Brain magnetic resonance imaging (MRI) findings during acute cerebellar ataxia in cases of postinfectious cerebellitis are frequently normal. This has resulted in the use of other imaging modalities, such as single-photon emission computed tomography, to aid diagnosis.
To illustrate the chronologic occurrence of cerebellar ataxia, abnormal findings on MRI, and cerebral spinal fluid pleocytosis in an adult case of postinfectious cerebellitis.
A patient with a 6-week history of occipital headaches and only mild tandem gait difficulty had abnormal MRI findings that were consistent with cerebellar inflammation. As cerebellar ataxia progressed in parallel with cerebral spinal fluid pleocytosis, MRI findings indicative of cerebellar inflammation resolved, while single-photon emission computed tomography showed cerebellar hyperperfusion. Recovery of neurologic function was accompanied by clearing of the pleocytosis and residual MRI-detected cerebellar atrophy.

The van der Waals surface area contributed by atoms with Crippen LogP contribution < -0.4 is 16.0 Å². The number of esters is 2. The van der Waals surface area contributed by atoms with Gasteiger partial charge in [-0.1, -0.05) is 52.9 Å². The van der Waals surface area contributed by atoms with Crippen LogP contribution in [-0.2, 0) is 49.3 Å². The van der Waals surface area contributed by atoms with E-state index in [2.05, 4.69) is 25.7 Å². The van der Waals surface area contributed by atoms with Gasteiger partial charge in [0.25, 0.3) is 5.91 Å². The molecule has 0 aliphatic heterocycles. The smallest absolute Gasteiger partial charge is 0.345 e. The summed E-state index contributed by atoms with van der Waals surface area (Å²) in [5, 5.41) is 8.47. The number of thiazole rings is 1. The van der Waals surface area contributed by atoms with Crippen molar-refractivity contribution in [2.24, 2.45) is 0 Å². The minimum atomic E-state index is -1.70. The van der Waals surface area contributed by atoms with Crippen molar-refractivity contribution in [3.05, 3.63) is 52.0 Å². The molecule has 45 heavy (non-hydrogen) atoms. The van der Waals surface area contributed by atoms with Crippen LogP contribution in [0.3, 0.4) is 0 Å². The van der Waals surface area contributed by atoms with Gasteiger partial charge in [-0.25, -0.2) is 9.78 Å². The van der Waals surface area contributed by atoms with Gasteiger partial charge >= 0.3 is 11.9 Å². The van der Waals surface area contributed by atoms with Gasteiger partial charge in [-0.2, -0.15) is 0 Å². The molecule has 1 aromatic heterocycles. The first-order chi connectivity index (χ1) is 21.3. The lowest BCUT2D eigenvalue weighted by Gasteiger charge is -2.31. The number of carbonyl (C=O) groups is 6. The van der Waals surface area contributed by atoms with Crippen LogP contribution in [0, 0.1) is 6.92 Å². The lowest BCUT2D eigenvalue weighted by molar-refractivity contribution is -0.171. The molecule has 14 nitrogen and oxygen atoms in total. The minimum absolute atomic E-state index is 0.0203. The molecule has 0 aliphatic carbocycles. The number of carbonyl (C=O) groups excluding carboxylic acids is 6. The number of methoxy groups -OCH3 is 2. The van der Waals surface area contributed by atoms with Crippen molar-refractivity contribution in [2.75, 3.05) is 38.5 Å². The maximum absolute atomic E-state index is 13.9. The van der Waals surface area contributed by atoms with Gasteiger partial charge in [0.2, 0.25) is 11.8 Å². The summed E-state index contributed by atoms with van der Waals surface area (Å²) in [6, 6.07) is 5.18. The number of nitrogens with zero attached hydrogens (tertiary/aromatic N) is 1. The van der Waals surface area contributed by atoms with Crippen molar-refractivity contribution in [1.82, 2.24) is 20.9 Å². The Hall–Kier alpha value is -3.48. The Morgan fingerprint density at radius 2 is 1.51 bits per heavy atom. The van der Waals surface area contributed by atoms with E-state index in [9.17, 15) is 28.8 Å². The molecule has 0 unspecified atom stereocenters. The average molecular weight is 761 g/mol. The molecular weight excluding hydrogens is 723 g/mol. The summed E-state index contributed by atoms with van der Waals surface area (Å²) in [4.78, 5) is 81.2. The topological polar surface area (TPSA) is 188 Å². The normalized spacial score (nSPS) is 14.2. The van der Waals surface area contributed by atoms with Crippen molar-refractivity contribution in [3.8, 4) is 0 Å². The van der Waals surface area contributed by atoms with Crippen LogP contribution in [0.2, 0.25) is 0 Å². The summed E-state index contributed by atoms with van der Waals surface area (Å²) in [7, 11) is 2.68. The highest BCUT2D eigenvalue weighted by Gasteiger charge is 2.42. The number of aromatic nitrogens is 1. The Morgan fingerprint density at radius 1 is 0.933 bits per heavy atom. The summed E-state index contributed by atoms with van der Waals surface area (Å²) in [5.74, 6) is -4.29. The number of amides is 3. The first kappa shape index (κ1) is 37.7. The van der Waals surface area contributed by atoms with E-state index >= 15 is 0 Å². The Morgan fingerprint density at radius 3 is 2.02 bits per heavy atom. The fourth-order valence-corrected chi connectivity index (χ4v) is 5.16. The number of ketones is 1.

This case demonstrates that transient abnormalities can be detected by MRI before clinical manifestations of cerebellitis appear, while hyperperfusion detected by single-photon emission computed tomography is prolonged.